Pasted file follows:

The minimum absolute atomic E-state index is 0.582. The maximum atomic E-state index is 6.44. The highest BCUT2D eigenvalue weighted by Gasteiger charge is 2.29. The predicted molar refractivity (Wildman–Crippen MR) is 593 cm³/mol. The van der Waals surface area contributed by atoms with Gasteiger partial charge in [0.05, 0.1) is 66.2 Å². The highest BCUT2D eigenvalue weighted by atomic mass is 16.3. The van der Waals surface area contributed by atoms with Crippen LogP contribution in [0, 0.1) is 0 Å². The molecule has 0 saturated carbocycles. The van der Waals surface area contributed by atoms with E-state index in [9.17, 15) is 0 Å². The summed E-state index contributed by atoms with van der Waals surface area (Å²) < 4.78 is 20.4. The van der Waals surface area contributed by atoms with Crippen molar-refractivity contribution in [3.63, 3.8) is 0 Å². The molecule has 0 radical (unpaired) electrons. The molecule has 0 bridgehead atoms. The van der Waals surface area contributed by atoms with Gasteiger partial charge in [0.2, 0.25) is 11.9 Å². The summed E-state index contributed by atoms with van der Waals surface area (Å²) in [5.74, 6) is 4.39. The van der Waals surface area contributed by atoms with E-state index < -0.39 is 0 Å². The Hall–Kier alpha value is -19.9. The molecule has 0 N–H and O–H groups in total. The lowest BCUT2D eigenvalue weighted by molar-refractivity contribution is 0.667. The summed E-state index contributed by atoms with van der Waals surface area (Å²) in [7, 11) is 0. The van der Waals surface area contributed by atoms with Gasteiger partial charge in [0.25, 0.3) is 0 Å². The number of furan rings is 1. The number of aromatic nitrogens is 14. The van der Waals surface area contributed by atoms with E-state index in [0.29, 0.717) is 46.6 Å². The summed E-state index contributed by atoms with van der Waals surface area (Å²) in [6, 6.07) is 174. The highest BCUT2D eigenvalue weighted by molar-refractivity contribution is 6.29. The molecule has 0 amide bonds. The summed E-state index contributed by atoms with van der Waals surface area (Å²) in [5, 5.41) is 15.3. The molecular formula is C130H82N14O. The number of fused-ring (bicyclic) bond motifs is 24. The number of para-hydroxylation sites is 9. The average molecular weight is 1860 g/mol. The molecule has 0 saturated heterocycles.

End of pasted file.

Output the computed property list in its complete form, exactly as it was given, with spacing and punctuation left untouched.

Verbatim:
The minimum absolute atomic E-state index is 0.582. The maximum atomic E-state index is 6.44. The highest BCUT2D eigenvalue weighted by Gasteiger charge is 2.29. The predicted molar refractivity (Wildman–Crippen MR) is 593 cm³/mol. The van der Waals surface area contributed by atoms with Gasteiger partial charge in [0.05, 0.1) is 66.2 Å². The highest BCUT2D eigenvalue weighted by atomic mass is 16.3. The van der Waals surface area contributed by atoms with Crippen LogP contribution in [0, 0.1) is 0 Å². The molecule has 0 saturated carbocycles. The van der Waals surface area contributed by atoms with E-state index in [9.17, 15) is 0 Å². The summed E-state index contributed by atoms with van der Waals surface area (Å²) < 4.78 is 20.4. The van der Waals surface area contributed by atoms with Crippen molar-refractivity contribution in [3.63, 3.8) is 0 Å². The molecule has 0 radical (unpaired) electrons. The molecule has 0 bridgehead atoms. The van der Waals surface area contributed by atoms with Gasteiger partial charge in [0.2, 0.25) is 11.9 Å². The summed E-state index contributed by atoms with van der Waals surface area (Å²) in [5.74, 6) is 4.39. The van der Waals surface area contributed by atoms with E-state index < -0.39 is 0 Å². The Hall–Kier alpha value is -19.9. The molecule has 0 N–H and O–H groups in total. The lowest BCUT2D eigenvalue weighted by molar-refractivity contribution is 0.667. The summed E-state index contributed by atoms with van der Waals surface area (Å²) in [7, 11) is 0. The van der Waals surface area contributed by atoms with Gasteiger partial charge in [0.25, 0.3) is 0 Å². The number of furan rings is 1. The number of aromatic nitrogens is 14. The van der Waals surface area contributed by atoms with E-state index in [0.29, 0.717) is 46.6 Å². The summed E-state index contributed by atoms with van der Waals surface area (Å²) in [6, 6.07) is 174. The highest BCUT2D eigenvalue weighted by molar-refractivity contribution is 6.29. The molecule has 0 amide bonds. The summed E-state index contributed by atoms with van der Waals surface area (Å²) in [5, 5.41) is 15.3. The molecular formula is C130H82N14O. The number of fused-ring (bicyclic) bond motifs is 24. The number of para-hydroxylation sites is 9. The average molecular weight is 1860 g/mol. The molecule has 0 saturated heterocycles.